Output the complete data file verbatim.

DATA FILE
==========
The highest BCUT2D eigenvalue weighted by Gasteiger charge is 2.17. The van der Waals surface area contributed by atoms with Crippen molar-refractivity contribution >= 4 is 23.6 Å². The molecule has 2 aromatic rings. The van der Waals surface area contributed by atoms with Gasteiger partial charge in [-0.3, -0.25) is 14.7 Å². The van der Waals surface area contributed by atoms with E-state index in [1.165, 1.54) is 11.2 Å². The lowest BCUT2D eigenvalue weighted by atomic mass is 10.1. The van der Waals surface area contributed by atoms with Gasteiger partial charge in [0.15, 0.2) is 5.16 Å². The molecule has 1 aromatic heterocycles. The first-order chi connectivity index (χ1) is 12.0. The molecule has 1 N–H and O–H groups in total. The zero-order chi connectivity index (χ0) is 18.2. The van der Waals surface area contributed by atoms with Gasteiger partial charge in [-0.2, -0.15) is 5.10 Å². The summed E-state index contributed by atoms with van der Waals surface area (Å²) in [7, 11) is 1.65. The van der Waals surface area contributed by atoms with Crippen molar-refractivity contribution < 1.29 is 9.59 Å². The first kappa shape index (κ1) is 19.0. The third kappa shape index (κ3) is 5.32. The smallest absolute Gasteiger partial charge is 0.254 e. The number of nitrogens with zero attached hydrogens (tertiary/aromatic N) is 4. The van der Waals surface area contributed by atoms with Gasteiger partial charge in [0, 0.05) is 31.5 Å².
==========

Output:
The highest BCUT2D eigenvalue weighted by Gasteiger charge is 2.17. The van der Waals surface area contributed by atoms with Crippen molar-refractivity contribution >= 4 is 23.6 Å². The molecule has 2 aromatic rings. The van der Waals surface area contributed by atoms with Gasteiger partial charge in [-0.3, -0.25) is 14.7 Å². The van der Waals surface area contributed by atoms with E-state index in [1.165, 1.54) is 11.2 Å². The lowest BCUT2D eigenvalue weighted by atomic mass is 10.1. The van der Waals surface area contributed by atoms with Gasteiger partial charge in [0.15, 0.2) is 5.16 Å². The molecule has 1 aromatic heterocycles. The first-order chi connectivity index (χ1) is 12.0. The molecule has 1 N–H and O–H groups in total. The zero-order chi connectivity index (χ0) is 18.2. The van der Waals surface area contributed by atoms with Gasteiger partial charge in [-0.2, -0.15) is 5.10 Å². The summed E-state index contributed by atoms with van der Waals surface area (Å²) in [7, 11) is 1.65. The van der Waals surface area contributed by atoms with Crippen molar-refractivity contribution < 1.29 is 9.59 Å². The first kappa shape index (κ1) is 19.0. The third kappa shape index (κ3) is 5.32. The smallest absolute Gasteiger partial charge is 0.254 e. The number of nitrogens with zero attached hydrogens (tertiary/aromatic N) is 4. The van der Waals surface area contributed by atoms with Gasteiger partial charge in [0, 0.05) is 31.5 Å².